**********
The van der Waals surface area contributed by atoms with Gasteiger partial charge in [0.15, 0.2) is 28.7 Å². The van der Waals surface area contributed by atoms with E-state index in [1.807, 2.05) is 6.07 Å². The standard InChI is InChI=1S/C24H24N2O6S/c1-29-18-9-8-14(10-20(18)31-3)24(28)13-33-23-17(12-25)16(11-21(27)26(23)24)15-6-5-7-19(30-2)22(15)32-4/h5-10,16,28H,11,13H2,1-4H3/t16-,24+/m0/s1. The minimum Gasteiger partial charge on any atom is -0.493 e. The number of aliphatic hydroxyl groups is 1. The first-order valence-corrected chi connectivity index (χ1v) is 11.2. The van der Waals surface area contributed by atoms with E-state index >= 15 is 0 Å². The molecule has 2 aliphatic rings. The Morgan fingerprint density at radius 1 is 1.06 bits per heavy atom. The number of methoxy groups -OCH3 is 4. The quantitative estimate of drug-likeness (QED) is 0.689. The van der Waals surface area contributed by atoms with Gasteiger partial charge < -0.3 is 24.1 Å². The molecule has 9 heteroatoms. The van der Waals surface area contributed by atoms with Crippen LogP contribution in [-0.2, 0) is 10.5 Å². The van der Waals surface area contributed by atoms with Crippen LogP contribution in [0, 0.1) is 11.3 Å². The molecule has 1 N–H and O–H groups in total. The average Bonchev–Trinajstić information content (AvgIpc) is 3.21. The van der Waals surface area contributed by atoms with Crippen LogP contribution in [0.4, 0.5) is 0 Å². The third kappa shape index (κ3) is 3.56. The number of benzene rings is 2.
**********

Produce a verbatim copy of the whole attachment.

The van der Waals surface area contributed by atoms with Gasteiger partial charge in [0.15, 0.2) is 28.7 Å². The van der Waals surface area contributed by atoms with E-state index in [1.807, 2.05) is 6.07 Å². The standard InChI is InChI=1S/C24H24N2O6S/c1-29-18-9-8-14(10-20(18)31-3)24(28)13-33-23-17(12-25)16(11-21(27)26(23)24)15-6-5-7-19(30-2)22(15)32-4/h5-10,16,28H,11,13H2,1-4H3/t16-,24+/m0/s1. The minimum Gasteiger partial charge on any atom is -0.493 e. The number of aliphatic hydroxyl groups is 1. The first-order valence-corrected chi connectivity index (χ1v) is 11.2. The van der Waals surface area contributed by atoms with E-state index >= 15 is 0 Å². The molecule has 2 aliphatic rings. The Morgan fingerprint density at radius 1 is 1.06 bits per heavy atom. The number of methoxy groups -OCH3 is 4. The quantitative estimate of drug-likeness (QED) is 0.689. The van der Waals surface area contributed by atoms with Gasteiger partial charge < -0.3 is 24.1 Å². The molecule has 9 heteroatoms. The van der Waals surface area contributed by atoms with Crippen LogP contribution in [-0.2, 0) is 10.5 Å². The van der Waals surface area contributed by atoms with Crippen LogP contribution in [0, 0.1) is 11.3 Å². The molecule has 1 N–H and O–H groups in total. The average Bonchev–Trinajstić information content (AvgIpc) is 3.21. The van der Waals surface area contributed by atoms with Crippen LogP contribution in [0.4, 0.5) is 0 Å². The third kappa shape index (κ3) is 3.56. The number of benzene rings is 2.